Re: So, what can an individual do about it?
So you're saying security updates are useless, seeing as they're supposed to keep you from getting pwned?
10436 posts • joined 10 Jun 2009
So you're saying security updates are useless, seeing as they're supposed to keep you from getting pwned?
It's practically impossible to prevent a piece of software in a VM from finding out it IS in a VM. A timing attack is all it really takes, and there are ways to prevent the host from realizing you're performing one (either internal by instruction timings or externally by polling a timebase).
"The engineers should get up from their desks, walk out the front door, turn and look up at the company sign on the building.... (see title)"
But then they remember the logo that appears on their paychecks...AND the long lines at the unemployment office...AND the lack of good alternative jobs anywhere nearby.
Sometimes, weathering the storm is better than trying to run from it.
"I'd rather hold off on my browsing or computing until I get home than to try to make it work on that tiny touch-screen with my big fat fingers."
Even if it meant missing out on a deal you need to research on the spot to find out if it's legit or not? There ARE times when you just can't wait (you snooze, you lose).
Except that since Microsoft owns certificates, they can transmit the stuff over authenticated connections, meaning they can tell the real stuff from the junk, allowing them to easily filter.
Plus consider Whispernets...
"When did playing some childish game become a reason for making a committal decision that could destroy your privacy and eventually cost you a lot of money?"
Some people play games for a living. Think professional gaming clans. If they need to earn their daily bread by competing in Overwatch, guess what that means for their rigs?
The problem is that Microsoft knows all the tricks.
- DNS blackholing won't help you because the most important ones are hardcoded into Microsoft's DNS API DLL, and the DLL for it is signed so it can't be replaced with a neutered version.
- As for blacklisting IPs, I heard they use the same IP and ports for the telemetry as they use for Windows Update, meaning if you block the telemetry, you ALSO block the security updates, leaving you a nasty choice: get tagged or get pwned?
Next thing you know, W10 becomes able to detect it's in a VM and act funny because of it.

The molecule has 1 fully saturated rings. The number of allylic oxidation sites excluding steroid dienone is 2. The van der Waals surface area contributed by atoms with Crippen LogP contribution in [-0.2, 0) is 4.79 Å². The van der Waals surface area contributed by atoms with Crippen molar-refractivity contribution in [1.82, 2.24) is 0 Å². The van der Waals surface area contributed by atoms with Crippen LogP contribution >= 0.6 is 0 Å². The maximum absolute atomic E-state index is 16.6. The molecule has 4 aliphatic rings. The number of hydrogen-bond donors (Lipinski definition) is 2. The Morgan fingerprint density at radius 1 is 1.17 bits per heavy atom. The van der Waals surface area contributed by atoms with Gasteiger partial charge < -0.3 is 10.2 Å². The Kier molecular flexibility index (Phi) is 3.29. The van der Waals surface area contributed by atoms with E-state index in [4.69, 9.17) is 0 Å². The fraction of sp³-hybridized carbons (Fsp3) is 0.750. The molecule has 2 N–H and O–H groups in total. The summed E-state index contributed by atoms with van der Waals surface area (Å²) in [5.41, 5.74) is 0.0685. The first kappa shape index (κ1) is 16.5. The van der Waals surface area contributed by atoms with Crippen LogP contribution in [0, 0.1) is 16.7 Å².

Could start an Activation countdown. Don't connect in 30 days and the install locks until it can.
XP was declared completely EOL some time back, meaning users can be owned at any time. Using XP now would be considered a failure of due diligence without extenuating circumstances.
They've BEEN voting with their wallets...AGAINST you. You can't fix Stupid, so another plan is called for.
And if software critical to their position can ONLY run on raw Windows, raising a Scylla-and-Charybdis situation?
"One fine commentard (Charles 9, I think) opined that the only way to ensure privacy is to become a Luddite. Well, only if you want absolute privacy, I think. This guy managed to maintain excellent privacy for 27 years, but they caught him at last. Isn't everything shades of gray and a matter of degrees? You can get "pretty good" privacy if you eschew a few things. And if you manage your usage, and don't need full-on shields-up privacy all the time."
Which actually shows privacy can't be shades of gray. It's black and white: all or nothing. Just one slip is all it takes to let the plods in and start unraveling everything.
Which means for many of us it's already too late. They're just holding the bombshells in reserve.
If you can tell a professional gaming clan how to play Overwatch on their PCs without using Windows, I'll be impressed. And no, consoles are not an option since Blizzard separates gamers by platform and all the hardcore professionals use PCs.
I think Microsoft uses authenticated connections, meaning they'd be able to tell the difference.
Bet you they're not. That's why Enterprise has a subscription attached.
"Will we ever be completely safe? Of course no - but if we let rights fly out of the Windows <G>, it will become much harder to bring them back..."
That's what I'm saying. Those lights left long ago.
It is if you're running a gaming center. Not that common in the weat, but check out the far east.